• Nitric oxide (NO) synthesis modulation. Both differential inhibition and activation of NO synthase (NOS) isoforms is reported.[9][10]
  • Polyamine metabolism. Agmatine is a precursor for polyamine synthesis, competitive inhibitor of polyamine transport, inducer of spermidine/spermine acetyltransferase (SSAT), and inducer of antizyme.
  • Protein ADP-ribosylation. Inhibition of protein arginine ADP-ribosylation.
  • Matrix metalloproteases (MMPs). Indirect down-regulation of the enzymes MMP 2 and 9.
  • Advanced glycation end product (AGE) formation. Direct blockade of AGEs formation.
  • NADPH oxidase. Activation of the enzyme leading to H2O2 production.[11]

Food consumption

Agmatine sulfate injection can increase food intake with carbohydrate preference in satiated, but not in hungry rats and this effect may be mediated by neuropeptide Y.[12] However, supplementation in rat drinking water results in slight reductions in water intake, body weight and blood pressure.[13] Also force feeding with agmatine leads to a reduction in body weight gain during rat development.[14] Also, many fermented foods contain agmatine.[15][16]

Pharmacokinetics

Agmatine is present in small amounts in plant-, animal-, and fish-derived foodstuff and Gut microbial production is an added source for agmatine. Oral agmatine is absorbed from the gastrointestinal tract and readily distributed throughout the body.[17] Rapid elimination from non-brain organs of ingested (un-metabolized) agmatine by the kidneys has indicated a blood half life of about 2 hours.[18] Also, agmatine is a neuro-modulator, which means it is a substance that modulates chemical transmission of information between the nerve cells.[8]

Research

A number of potential medical uses for agmatine have been suggested.[19]

Cardiovascular

Agmatine produces mild reductions in heart rate and blood pressure, apparently by activating both central and peripheral control systems via modulation of several of its molecular targets including: imidazoline receptors subtypes, norepinephrine release and NO production.[20]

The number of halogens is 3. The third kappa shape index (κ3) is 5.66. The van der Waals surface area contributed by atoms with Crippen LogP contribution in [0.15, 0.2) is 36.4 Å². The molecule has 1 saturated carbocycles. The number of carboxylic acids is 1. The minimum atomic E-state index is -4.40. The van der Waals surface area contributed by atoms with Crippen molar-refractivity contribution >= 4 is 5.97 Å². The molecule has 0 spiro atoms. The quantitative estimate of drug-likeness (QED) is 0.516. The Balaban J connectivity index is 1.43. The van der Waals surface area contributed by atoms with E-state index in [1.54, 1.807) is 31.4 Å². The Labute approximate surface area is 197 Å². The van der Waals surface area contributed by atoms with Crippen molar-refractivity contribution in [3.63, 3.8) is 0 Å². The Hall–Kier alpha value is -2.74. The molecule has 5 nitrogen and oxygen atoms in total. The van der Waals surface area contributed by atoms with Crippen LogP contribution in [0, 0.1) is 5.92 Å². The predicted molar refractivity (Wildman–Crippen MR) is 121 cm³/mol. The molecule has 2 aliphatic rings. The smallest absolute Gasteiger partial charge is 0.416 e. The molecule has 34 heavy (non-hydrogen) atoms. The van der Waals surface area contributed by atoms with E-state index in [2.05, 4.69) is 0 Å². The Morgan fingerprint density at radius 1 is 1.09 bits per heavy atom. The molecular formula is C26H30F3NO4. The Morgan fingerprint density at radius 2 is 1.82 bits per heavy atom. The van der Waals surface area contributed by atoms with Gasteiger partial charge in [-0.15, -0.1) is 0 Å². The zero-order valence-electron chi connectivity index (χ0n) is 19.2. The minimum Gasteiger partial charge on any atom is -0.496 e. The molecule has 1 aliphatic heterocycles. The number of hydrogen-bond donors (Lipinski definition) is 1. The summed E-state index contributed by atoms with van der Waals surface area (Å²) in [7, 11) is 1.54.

Glucose regulation

Agmatine hypoglycemic effects are the result of simultaneous modulation of several molecular mechanisms involved in blood glucose regulation.[8]

Kidney functions

Agmatine has been shown to enhance glomerular filtration rate (GFR) and to exert nephroprotective effects.[21]

Neurotransmission

Agmatine has been discussed as a putative neurotransmitter. It is synthesized in the brain, stored in synaptic vesicles, accumulated by uptake, released by membrane depolarization, and inactivated by agmatinase. Agmatine binds to α2-adrenergic receptor and imidazoline receptor binding sites, and blocks NMDA receptors and other cation ligand-gated channels. However, while agmatine binds to α2-adrenergic receptors, it exerts neither an agonistic nor antagonistic effect on these receptors, lacking any intrinsic activity.[22][23] Short only of identifying specific ("own") post-synaptic receptors, agmatine in fact, fulfills Henry Dale's criteria for a neurotransmitter and is hence, considered a neuromodulator and co-transmitter. The existence of theoretical agmatinergic-mediated neuronal systems has not yet been demonstrated although the existence of such receptors is implied by its prominence in the mediation of both the central and peripheral nervous systems.[8] Research into agmatine-specific receptors and transmission pathways continues.